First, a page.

Mrs. B’s argument was confirmed in the High Court’s decision in which it declared the section unconstitutional and they referred the matter to the Constitutional Court for confirmation. In the Constitutional Court, the court focused on the unfair differentiation between marriages dissolved by death before and after 1 November 1984.

The Court found the differentiation unjustifiable and upheld the High Court’s decision thereby declaring Section 7(3) of the Divorce Act 70 of 1979 inconsistent with the Constitution and invalid to the extent that it does not include the dissolution of marriage by death. Furthermore, the Constitutional Court also found that the declaration of invalidity will be suspended for a period of 24 months to allow Parliament to take steps to correct the constitutional defects identified in this judgment.

KG v Minister of Home Affairs and Others

The second case was brought forth by Mrs. G who married her husband, Mr G, in March 1988. Mrs. G began divorce proceedings (which is still pending) against her husband in 2017 and she wanted to pursue a claim in terms of Section 7(3) of the Divorce Act 70 of 1979, however, she was ineligible for a redistribution order under Section 7(3) of the Divorce Act because her marriage date was after 1 November 1984.

Mrs. G argued that her husband is currently a very wealthy man and in various ways, she has contributed to the increase of his estate. This led to Mrs.G launching an application in the High Court for an order declaring Section 7(3)(a) of the Divorce Act unconstitutional for limiting the redistribution remedy to marriages out of community of property which had been concluded before 1 November 1984.

The High Court found that this limitation is rationally connected to a legitimate government purpose, however, it is discriminatory and unfair. The High Court declared Section Section 7(3)(a) of the Divorce Act 70 of 1979 inconsistent with the Constitution to the extent that it limits the operation of Section 7(3) to marriages out of community of property entered into before 1 November 1984. Mrs. G then applied to the Constitutional Court for confirmation.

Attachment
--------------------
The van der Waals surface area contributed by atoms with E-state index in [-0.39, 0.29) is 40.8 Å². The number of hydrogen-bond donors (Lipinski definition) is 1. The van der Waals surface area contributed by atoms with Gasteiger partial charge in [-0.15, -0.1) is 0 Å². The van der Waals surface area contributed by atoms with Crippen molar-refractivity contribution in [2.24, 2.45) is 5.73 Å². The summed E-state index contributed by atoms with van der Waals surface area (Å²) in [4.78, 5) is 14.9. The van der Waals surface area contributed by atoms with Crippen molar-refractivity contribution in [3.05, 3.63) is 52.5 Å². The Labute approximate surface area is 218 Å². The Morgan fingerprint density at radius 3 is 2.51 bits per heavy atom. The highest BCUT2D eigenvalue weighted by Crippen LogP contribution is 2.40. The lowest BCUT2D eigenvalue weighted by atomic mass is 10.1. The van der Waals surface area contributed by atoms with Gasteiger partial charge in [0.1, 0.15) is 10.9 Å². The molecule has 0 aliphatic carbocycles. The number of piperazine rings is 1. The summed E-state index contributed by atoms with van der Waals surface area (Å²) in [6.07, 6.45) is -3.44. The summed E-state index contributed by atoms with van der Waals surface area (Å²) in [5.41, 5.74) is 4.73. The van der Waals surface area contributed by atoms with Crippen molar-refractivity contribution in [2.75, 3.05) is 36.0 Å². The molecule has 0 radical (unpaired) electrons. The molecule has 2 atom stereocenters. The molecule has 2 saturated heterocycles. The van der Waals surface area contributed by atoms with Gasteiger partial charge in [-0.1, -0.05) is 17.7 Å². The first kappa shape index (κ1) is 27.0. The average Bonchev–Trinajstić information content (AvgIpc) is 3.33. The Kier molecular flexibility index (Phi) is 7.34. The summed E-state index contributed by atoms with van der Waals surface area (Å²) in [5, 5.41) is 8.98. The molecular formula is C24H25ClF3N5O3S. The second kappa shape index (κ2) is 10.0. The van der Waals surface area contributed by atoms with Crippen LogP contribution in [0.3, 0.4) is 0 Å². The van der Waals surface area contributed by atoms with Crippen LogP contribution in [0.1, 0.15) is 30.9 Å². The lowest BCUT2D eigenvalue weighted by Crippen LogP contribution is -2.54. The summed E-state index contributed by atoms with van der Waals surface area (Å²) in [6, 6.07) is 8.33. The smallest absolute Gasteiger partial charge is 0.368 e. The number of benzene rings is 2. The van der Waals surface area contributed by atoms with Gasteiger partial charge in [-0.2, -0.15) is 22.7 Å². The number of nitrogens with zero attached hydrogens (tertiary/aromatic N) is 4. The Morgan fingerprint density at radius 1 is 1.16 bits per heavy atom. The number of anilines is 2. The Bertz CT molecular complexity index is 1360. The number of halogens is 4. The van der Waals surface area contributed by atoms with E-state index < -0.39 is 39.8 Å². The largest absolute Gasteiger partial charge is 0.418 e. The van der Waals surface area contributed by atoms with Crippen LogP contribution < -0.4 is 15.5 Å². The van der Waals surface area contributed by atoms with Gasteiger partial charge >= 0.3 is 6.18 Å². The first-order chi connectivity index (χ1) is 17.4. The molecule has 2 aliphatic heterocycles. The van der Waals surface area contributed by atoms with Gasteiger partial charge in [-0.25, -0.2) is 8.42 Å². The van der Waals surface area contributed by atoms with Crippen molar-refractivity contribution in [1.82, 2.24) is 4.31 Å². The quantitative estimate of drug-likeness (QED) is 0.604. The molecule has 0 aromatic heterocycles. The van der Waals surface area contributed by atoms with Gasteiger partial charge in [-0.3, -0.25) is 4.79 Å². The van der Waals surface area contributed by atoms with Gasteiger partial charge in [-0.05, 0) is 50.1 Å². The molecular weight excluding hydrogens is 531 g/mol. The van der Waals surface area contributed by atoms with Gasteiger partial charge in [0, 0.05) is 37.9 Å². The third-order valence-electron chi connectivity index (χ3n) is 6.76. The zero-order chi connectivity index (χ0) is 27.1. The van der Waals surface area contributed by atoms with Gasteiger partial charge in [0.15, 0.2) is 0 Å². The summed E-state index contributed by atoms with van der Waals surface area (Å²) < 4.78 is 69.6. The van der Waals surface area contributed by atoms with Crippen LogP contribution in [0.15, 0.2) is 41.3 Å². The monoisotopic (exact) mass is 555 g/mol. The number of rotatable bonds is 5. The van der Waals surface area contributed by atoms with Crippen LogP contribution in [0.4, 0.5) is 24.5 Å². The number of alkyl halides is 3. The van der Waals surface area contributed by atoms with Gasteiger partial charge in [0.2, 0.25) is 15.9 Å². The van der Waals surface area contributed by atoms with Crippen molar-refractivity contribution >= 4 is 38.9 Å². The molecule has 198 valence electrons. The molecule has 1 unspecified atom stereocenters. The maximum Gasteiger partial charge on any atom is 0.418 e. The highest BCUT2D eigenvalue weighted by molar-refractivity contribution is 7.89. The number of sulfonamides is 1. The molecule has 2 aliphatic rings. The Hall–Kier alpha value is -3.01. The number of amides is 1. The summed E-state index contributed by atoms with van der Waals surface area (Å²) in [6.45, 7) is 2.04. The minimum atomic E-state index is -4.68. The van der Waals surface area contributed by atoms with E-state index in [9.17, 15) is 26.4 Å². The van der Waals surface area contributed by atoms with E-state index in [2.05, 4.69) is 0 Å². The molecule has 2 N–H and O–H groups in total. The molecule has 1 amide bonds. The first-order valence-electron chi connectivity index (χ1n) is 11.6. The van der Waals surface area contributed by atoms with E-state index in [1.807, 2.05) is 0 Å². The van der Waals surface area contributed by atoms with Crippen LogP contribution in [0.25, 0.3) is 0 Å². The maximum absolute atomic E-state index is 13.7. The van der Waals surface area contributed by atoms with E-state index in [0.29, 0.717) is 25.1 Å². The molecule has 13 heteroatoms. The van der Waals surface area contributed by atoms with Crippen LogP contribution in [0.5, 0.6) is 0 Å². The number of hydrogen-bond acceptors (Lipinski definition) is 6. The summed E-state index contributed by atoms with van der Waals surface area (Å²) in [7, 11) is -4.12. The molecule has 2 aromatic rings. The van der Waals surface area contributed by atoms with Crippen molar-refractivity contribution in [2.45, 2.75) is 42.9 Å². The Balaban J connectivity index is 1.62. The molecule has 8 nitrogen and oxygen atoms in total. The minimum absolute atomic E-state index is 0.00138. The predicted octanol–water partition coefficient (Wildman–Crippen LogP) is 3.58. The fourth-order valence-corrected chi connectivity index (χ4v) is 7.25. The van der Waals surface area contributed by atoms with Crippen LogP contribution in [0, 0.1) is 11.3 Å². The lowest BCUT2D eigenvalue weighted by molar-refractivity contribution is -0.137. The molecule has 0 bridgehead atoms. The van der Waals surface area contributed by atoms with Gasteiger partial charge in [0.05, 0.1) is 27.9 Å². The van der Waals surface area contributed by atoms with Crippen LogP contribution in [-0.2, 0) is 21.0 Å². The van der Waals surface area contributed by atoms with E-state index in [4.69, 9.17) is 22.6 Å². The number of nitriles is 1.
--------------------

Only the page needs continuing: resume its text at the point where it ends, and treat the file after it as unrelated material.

The Constitutional Court found that even though the differentiation based on the marriage date can be seen as rational it constitutes indirect gender discrimination. It, therefore, declared Section 7(3)(a) inconsistent with the Constitution and invalid to the extent that it fails to include marriages concluded on or after 1 November 1984. Furthermore, the Constitutional Court also found that the declaration of invalidity will be suspended for a period of 24 months to allow Parliament to take steps to correct the constitutional defects identified in this judgment.

Implications of these Constitutional Judgment

It opened the door for asset redistribution upon divorce for marriages out of community of property which had been concluded after 1 November 1984. This means that a spouse who contributed to the increase of the other spouse’s estate may now have a claim for a share of those assets. Previously, spouses in these marriages were not entitled to asset redistribution upon divorce.

The Constitutional Court’s judgment marks a significant milestone in our pursuit of fairness and equality in divorce proceedings. This decision brings South African family law closer to constitutional and international standards, emphasizing the principles of fairness, gender equality, and human dignity.

Contact Us

Entering into a marriage or considering divorce proceedings is a significant decision, and understanding the legal aspects thereof is vital. Our experienced attorneys have in-depth knowledge of family law in South Africa. Contact us today to schedule a consultation.

Leave a Reply